I think you're right that heat map isn't necessarily the earliest name for it. Wikipedia lists a 1957 paper, but I checked that paper and the term "heat map" appears nowhere in it (nor do the graphics look exactly like the current form). –  Ari B. Friedman Mar 28 '11 at 11:48

Use the corrplot package:

library(corrplot)
data(mtcars)
M <- cor(mtcars)
##  different color series
col1 <- colorRampPalette(c("#7F0000","red","#FF7F00","yellow","white", 
        "cyan", "#007FFF", "blue","#00007F"))
col2 <- colorRampPalette(c("#67001F", "#B2182B", "#D6604D", "#F4A582", "#FDDBC7",
        "#FFFFFF", "#D1E5F0", "#92C5DE", "#4393C3", "#2166AC", "#053061"))  
col3 <- colorRampPalette(c("red", "white", "blue")) 
col4 <- colorRampPalette(c("#7F0000","red","#FF7F00","yellow","#7FFF7F", 
        "cyan", "#007FFF", "blue","#00007F"))   
wb <- c("white","black")


par(ask = TRUE)


## different color scale and methods to display corr-matrix
corrplot(M, method="number", col="black", addcolorlabel="no")
corrplot(M, method="number")
corrplot(M)
corrplot(M, order ="AOE")
corrplot(M, order ="AOE", addCoef.col="grey")

corrplot(M, order="AOE", col=col1(20), cl.length=21,addCoef.col="grey")
corrplot(M, order="AOE", col=col1(10),addCoef.col="grey")

corrplot(M, order="AOE", col=col2(200))
corrplot(M, order="AOE", col=col2(200),addCoef.col="grey")
corrplot(M, order="AOE", col=col2(20), cl.length=21,addCoef.col="grey")
corrplot(M, order="AOE", col=col2(10),addCoef.col="grey")

corrplot(M, order="AOE", col=col3(100))
corrplot(M, order="AOE", col=col3(10))



corrplot(M, method="color", col=col1(20), cl.length=21,order = "AOE", addCoef.col="grey")

if(TRUE){

corrplot(M, method="square", col=col2(200),order = "AOE")

corrplot(M, method="ellipse", col=col1(200),order = "AOE")


corrplot(M, method="shade", col=col3(20),order = "AOE")

corrplot(M, method="pie", order = "AOE")


## col=wb
corrplot(M, col = wb, order="AOE", outline=TRUE, addcolorlabel="no")
## like Chinese wiqi, suit for either on screen or white-black print.
corrplot(M, col = wb, bg="gold2",  order="AOE", addcolorlabel="no")
}

For example:

enter image description here

Rather elegant IMO

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I have been working on something similar to the visualization posted by @daroczig, with code posted by @Ulrik using the plotcorr() function of the ellipse package. I like the use of ellipses to represent correlations, and the use of colors to represent negative and positive correlation. However, I wanted the eye-catching colors to stand out for correlations close to 1 and -1, not for those close to 0.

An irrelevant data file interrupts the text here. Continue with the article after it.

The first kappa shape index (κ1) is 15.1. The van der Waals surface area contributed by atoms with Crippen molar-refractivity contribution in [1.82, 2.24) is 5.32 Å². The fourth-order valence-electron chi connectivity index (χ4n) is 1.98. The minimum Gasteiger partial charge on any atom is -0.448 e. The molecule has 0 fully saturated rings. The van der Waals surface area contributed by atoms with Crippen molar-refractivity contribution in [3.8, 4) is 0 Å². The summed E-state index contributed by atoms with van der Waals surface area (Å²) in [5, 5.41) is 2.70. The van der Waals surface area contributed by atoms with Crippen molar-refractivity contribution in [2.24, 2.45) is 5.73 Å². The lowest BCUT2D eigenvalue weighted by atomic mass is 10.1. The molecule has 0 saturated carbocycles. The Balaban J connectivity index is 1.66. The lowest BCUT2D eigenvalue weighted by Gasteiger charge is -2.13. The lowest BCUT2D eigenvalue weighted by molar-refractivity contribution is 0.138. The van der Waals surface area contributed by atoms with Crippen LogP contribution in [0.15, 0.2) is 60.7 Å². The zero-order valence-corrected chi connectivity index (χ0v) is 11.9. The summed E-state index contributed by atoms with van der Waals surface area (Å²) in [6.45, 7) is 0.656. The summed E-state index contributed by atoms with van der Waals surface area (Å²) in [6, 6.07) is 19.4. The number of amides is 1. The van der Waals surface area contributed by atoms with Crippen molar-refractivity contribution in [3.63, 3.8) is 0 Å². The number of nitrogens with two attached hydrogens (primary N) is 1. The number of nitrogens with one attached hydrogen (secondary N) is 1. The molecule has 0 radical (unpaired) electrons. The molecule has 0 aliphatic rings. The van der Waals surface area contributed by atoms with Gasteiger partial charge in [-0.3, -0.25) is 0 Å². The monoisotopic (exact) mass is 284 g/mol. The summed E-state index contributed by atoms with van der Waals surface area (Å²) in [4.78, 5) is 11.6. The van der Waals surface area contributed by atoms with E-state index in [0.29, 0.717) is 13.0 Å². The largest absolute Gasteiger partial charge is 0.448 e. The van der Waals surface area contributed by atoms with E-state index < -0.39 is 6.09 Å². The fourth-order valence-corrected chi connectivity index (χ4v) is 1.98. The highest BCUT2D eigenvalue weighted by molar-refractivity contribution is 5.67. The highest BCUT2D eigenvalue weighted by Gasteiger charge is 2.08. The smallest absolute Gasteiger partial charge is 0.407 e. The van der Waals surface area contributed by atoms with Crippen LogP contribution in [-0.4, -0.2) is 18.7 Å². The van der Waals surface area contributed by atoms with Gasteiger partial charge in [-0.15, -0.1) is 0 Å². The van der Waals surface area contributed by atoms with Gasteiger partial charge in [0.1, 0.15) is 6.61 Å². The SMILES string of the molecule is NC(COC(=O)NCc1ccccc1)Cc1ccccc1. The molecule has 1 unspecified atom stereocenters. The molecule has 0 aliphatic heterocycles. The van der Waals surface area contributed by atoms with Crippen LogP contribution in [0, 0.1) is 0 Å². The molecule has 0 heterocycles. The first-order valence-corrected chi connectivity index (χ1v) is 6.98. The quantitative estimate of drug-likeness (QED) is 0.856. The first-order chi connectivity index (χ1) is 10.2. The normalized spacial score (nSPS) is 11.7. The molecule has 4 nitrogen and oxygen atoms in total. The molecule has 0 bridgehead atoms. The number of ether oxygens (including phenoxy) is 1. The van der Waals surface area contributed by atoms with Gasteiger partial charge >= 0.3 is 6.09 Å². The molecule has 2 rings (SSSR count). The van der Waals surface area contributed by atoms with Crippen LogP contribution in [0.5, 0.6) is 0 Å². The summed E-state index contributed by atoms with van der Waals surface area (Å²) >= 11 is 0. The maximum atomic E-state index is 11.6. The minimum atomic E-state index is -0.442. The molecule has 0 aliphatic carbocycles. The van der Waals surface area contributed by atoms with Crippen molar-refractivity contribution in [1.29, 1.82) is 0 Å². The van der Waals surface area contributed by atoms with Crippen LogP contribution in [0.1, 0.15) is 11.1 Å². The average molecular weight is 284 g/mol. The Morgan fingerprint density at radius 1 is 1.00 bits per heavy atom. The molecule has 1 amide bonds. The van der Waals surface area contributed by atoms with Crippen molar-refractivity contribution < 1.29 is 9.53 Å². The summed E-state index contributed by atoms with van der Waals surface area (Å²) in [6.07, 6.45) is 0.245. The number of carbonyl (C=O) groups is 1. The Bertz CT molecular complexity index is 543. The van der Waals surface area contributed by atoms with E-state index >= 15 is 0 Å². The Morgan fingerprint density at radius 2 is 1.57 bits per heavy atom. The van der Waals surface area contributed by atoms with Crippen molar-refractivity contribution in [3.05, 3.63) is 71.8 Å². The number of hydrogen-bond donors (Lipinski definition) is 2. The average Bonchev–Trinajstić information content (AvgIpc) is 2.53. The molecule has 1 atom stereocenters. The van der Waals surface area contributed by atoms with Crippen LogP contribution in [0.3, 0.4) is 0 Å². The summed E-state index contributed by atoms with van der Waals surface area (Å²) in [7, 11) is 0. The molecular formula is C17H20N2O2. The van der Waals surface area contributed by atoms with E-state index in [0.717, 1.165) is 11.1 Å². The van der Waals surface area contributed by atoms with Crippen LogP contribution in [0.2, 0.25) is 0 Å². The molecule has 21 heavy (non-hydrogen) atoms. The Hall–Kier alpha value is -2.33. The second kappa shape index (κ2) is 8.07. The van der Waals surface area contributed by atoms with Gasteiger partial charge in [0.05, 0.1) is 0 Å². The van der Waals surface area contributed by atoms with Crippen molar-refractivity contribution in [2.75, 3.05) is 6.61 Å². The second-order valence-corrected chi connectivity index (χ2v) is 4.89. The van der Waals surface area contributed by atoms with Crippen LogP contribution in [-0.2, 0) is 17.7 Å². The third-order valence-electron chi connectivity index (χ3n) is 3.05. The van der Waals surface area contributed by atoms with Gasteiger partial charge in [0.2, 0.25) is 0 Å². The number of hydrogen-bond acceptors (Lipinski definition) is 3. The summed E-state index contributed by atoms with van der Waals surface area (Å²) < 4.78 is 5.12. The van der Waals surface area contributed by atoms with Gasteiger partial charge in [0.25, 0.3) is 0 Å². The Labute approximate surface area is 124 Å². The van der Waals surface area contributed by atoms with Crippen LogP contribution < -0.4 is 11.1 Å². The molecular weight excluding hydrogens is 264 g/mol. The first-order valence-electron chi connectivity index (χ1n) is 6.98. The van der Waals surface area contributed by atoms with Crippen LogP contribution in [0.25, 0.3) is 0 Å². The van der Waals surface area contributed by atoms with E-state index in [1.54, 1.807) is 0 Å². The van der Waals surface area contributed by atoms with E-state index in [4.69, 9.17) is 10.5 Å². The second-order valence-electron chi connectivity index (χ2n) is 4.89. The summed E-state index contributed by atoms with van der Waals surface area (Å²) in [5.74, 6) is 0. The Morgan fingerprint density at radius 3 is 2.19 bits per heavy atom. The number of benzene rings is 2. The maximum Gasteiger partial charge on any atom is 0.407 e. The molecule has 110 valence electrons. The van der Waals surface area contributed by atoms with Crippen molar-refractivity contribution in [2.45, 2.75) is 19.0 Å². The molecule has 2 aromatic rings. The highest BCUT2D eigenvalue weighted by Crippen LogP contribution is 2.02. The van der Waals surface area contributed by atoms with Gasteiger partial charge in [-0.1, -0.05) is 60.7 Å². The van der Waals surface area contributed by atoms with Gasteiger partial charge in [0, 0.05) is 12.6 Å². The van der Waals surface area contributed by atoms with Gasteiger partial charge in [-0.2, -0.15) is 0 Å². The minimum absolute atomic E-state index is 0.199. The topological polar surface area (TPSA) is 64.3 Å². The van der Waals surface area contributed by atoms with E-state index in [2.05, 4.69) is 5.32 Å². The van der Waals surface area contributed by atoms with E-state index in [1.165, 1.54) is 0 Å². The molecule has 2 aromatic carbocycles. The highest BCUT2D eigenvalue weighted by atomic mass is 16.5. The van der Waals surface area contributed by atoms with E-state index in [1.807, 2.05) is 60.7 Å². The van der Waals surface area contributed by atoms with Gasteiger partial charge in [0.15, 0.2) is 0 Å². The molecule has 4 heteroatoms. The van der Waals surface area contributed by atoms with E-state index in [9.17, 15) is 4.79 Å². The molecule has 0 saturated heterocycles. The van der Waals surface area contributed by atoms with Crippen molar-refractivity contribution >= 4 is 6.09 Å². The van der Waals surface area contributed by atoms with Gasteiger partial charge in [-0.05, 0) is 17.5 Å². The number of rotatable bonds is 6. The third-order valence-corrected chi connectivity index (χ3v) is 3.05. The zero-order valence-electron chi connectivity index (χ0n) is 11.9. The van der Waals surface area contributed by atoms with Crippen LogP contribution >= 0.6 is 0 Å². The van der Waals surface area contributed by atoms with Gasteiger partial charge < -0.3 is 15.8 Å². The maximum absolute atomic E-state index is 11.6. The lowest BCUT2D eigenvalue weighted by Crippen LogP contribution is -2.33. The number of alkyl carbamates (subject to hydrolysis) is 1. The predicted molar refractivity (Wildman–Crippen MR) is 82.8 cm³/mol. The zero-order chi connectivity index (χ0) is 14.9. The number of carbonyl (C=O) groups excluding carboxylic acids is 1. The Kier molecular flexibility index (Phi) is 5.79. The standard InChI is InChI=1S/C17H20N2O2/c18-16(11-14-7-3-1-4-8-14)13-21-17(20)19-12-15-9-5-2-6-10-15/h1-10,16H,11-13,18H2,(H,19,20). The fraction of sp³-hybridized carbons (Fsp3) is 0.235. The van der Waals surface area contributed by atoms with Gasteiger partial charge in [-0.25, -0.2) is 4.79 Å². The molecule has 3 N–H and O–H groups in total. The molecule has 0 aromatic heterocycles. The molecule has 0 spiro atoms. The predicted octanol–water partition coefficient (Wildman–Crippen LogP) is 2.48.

I created an alternative in which white ellipses are overlaid on colored circles. Each white ellipse is sized so that the proportion of the colored circle visible behind it is equal to the squared correlation. When the correlation is near 1 and -1, the white ellipse is small, and much of the colored circle is visible. When the correlation is near 0, the white ellipse is large, and little of the colored circle is visible.

The function, plotcor(), is available at https://github.com/JVAdams/jvamisc/blob/master/R/plotcor.r.

An example of the resulting plot using the mtcars dataset is shown below.

library(plotrix)
library(seriation)
library(MASS)
plotcor(cor(mtcars), mar=c(0.1, 4, 4, 0.1))

result of call to plotcor() function

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The corrplot() function from corrplot R package can be also used to plot a correlogram.

library(corrplot)  
M<-cor(mtcars) # compute correlation matrix
corrplot(M, method="circle")

several articles describing how to compute and visualize correlation matrix are published here:

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Since I cannot comment, I have to give my 2c to the answer by daroczig as an anwser...

The ellipse scatter plot is indeed from the ellipse package and generated with:

corr.mtcars <- cor(mtcars)
ord <- order(corr.mtcars[1,])
xc <- corr.mtcars[ord, ord]
colors <- c("#A50F15","#DE2D26","#FB6A4A","#FCAE91","#FEE5D9","white",
            "#EFF3FF","#BDD7E7","#6BAED6","#3182BD","#08519C")   
plotcorr(xc, col=colors[5*xc + 6])

(from the man page)

The corrplot package may also - as suggested - be useful with pretty images found here